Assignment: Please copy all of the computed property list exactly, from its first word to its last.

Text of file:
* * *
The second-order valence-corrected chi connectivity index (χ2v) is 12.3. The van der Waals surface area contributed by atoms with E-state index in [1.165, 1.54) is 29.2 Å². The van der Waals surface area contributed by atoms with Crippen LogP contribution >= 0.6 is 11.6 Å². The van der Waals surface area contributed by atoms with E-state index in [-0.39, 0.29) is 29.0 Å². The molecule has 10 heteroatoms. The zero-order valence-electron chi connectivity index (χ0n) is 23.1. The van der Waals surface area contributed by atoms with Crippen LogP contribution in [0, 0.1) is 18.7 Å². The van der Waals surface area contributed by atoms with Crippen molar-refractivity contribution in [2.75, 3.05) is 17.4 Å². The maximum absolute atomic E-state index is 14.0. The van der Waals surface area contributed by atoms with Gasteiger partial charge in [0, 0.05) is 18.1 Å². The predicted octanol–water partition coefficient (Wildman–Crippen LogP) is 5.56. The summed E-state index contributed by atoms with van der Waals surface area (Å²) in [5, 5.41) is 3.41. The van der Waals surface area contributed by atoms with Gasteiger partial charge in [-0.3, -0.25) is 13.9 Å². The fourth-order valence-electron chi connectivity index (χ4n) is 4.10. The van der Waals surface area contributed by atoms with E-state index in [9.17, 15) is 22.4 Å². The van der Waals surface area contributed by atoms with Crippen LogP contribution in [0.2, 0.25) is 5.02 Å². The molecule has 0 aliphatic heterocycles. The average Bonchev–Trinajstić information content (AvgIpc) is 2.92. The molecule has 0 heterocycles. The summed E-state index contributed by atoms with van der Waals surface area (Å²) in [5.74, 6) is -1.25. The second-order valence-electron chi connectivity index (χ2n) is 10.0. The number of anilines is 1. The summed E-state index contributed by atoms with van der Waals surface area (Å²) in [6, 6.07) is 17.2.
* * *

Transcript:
The second-order valence-corrected chi connectivity index (χ2v) is 12.3. The van der Waals surface area contributed by atoms with E-state index in [1.165, 1.54) is 29.2 Å². The van der Waals surface area contributed by atoms with Crippen LogP contribution >= 0.6 is 11.6 Å². The van der Waals surface area contributed by atoms with E-state index in [-0.39, 0.29) is 29.0 Å². The molecule has 10 heteroatoms. The zero-order valence-electron chi connectivity index (χ0n) is 23.1. The van der Waals surface area contributed by atoms with Crippen LogP contribution in [0, 0.1) is 18.7 Å². The van der Waals surface area contributed by atoms with Crippen molar-refractivity contribution in [2.75, 3.05) is 17.4 Å². The maximum absolute atomic E-state index is 14.0. The van der Waals surface area contributed by atoms with Gasteiger partial charge in [0, 0.05) is 18.1 Å². The predicted octanol–water partition coefficient (Wildman–Crippen LogP) is 5.56. The summed E-state index contributed by atoms with van der Waals surface area (Å²) in [5, 5.41) is 3.41. The van der Waals surface area contributed by atoms with Gasteiger partial charge in [-0.3, -0.25) is 13.9 Å². The fourth-order valence-electron chi connectivity index (χ4n) is 4.10. The van der Waals surface area contributed by atoms with E-state index in [9.17, 15) is 22.4 Å². The van der Waals surface area contributed by atoms with Crippen LogP contribution in [0.2, 0.25) is 5.02 Å². The molecule has 0 aliphatic heterocycles. The average Bonchev–Trinajstić information content (AvgIpc) is 2.92. The molecule has 0 heterocycles. The summed E-state index contributed by atoms with van der Waals surface area (Å²) in [5.74, 6) is -1.25. The second-order valence-electron chi connectivity index (χ2n) is 10.0. The number of anilines is 1. The summed E-state index contributed by atoms with van der Waals surface area (Å²) in [6, 6.07) is 17.2.